Repost: "How a Jail-House Letter and Goat Research Can Help Your Grant Get Funded"

The following essay was first published on Edge for Scholars.

How a Jail-house Letter and Goat Research Can Help Your Grant Get Funded

In FY2018, NIH received nearly 55,000 grant applications and funded just over 11,000, a 20% success rate. The NSF gets about 40,000 applications a year and also funds about 11,000. Many great research proposals are left unfunded each year.

To give your grant application its best chance, ground the proposal’s persuasive appeals in the values of the granting organization and its reviewers. So-called “audience-based rhetoric” persuades much more effectively than just stating the reasons your grant is the best idea ever.

MLK’s Jail-House Letter: Audience-Based Rhetoric

Martin Luther King, Jr.’s “Letter from Birmingham Jail” is a classic example of using an audience’s values to persuade them. The letter responded to a group of white clergymen who said that participants in the 1963 Birmingham bus boycotts should follow laws (specifically, an ordinance against marching without a permit) rather than practice civil disobedience.

Among his other arguments, King pointed out that the Boston Tea Party was an act of civil disobedience, that the founders of the United States had refused to follow unjust laws, and that Nazi Germany required reporting Jews and penalized sheltering them. Imagine those American clergymen reading their values thrown back at them but still insisting on adhering to Jim Crow!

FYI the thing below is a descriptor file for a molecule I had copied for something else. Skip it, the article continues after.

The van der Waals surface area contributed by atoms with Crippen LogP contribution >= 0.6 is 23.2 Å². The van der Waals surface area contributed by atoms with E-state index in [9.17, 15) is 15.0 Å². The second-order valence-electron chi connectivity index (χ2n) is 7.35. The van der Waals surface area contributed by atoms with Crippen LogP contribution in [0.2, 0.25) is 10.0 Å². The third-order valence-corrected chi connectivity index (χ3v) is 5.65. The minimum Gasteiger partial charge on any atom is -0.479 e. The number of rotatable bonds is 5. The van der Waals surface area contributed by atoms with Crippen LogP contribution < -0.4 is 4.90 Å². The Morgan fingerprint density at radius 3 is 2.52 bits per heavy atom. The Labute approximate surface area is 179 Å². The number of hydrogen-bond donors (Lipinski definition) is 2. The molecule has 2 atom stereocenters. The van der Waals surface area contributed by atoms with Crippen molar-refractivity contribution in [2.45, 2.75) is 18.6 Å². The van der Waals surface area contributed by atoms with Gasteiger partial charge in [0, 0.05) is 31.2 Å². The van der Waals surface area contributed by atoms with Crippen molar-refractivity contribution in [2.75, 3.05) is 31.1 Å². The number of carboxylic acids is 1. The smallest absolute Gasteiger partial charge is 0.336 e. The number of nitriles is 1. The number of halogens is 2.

Of course, you must get to know your audience’s values before you can appeal to them.

Getting to Know your Grant Proposal’s Audience

When you read the RFA and other advice for applicants, don’t only pay attention to requirements, deadlines, and details. Also look for the values espoused by the organization.

Consider some of the questions that NIH poses about a project’s significance when explaining what reviewers look for:

Does the project address an important problem or a critical barrier to progress in the field? … How will successful completion of the [project’s] aims ... drive this field? (emphasis added)

Your research addresses a very important problem — in your eyes. But from the NIH reviewer’s perspective, is your important problem a “critical barrier to progress in the field?” Will your project, if successful, “drive” the field forward? In other words, does your project support NIH’s values?